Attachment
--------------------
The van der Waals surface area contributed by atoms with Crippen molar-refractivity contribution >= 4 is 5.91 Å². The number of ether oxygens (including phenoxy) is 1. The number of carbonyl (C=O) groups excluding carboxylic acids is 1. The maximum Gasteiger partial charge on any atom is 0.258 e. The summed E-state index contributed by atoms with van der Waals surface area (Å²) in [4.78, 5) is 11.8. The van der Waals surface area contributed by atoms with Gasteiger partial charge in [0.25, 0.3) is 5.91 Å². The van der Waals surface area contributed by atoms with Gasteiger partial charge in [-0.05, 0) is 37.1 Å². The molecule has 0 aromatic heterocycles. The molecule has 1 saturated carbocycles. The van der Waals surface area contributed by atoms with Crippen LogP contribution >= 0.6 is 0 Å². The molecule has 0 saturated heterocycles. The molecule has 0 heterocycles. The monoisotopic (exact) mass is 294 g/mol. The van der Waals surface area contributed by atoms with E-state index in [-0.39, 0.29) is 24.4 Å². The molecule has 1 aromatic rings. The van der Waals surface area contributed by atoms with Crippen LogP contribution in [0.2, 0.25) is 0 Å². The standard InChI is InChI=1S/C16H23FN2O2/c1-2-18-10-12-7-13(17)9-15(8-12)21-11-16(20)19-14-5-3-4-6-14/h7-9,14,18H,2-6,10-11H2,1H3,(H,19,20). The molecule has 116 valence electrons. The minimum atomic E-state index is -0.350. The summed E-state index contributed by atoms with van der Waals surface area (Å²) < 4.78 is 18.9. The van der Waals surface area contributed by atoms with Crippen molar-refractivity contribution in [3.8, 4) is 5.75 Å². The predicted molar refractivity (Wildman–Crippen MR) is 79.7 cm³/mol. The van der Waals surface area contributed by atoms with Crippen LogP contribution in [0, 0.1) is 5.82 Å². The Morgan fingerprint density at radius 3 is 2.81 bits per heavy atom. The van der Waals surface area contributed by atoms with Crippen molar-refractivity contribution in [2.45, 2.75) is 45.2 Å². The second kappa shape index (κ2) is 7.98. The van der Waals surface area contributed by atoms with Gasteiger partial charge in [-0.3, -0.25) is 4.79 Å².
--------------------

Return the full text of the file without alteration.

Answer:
The van der Waals surface area contributed by atoms with Crippen molar-refractivity contribution >= 4 is 5.91 Å². The number of ether oxygens (including phenoxy) is 1. The number of carbonyl (C=O) groups excluding carboxylic acids is 1. The maximum Gasteiger partial charge on any atom is 0.258 e. The summed E-state index contributed by atoms with van der Waals surface area (Å²) in [4.78, 5) is 11.8. The van der Waals surface area contributed by atoms with Gasteiger partial charge in [0.25, 0.3) is 5.91 Å². The van der Waals surface area contributed by atoms with Gasteiger partial charge in [-0.05, 0) is 37.1 Å². The molecule has 0 aromatic heterocycles. The molecule has 1 saturated carbocycles. The van der Waals surface area contributed by atoms with Crippen LogP contribution >= 0.6 is 0 Å². The molecule has 0 saturated heterocycles. The molecule has 0 heterocycles. The monoisotopic (exact) mass is 294 g/mol. The van der Waals surface area contributed by atoms with E-state index in [-0.39, 0.29) is 24.4 Å². The molecule has 1 aromatic rings. The van der Waals surface area contributed by atoms with Crippen LogP contribution in [0.2, 0.25) is 0 Å². The standard InChI is InChI=1S/C16H23FN2O2/c1-2-18-10-12-7-13(17)9-15(8-12)21-11-16(20)19-14-5-3-4-6-14/h7-9,14,18H,2-6,10-11H2,1H3,(H,19,20). The molecule has 116 valence electrons. The minimum atomic E-state index is -0.350. The summed E-state index contributed by atoms with van der Waals surface area (Å²) < 4.78 is 18.9. The van der Waals surface area contributed by atoms with Crippen molar-refractivity contribution in [3.8, 4) is 5.75 Å². The predicted molar refractivity (Wildman–Crippen MR) is 79.7 cm³/mol. The van der Waals surface area contributed by atoms with Crippen LogP contribution in [0, 0.1) is 5.82 Å². The Morgan fingerprint density at radius 3 is 2.81 bits per heavy atom. The van der Waals surface area contributed by atoms with Crippen molar-refractivity contribution in [2.45, 2.75) is 45.2 Å². The second kappa shape index (κ2) is 7.98. The van der Waals surface area contributed by atoms with Gasteiger partial charge in [-0.3, -0.25) is 4.79 Å².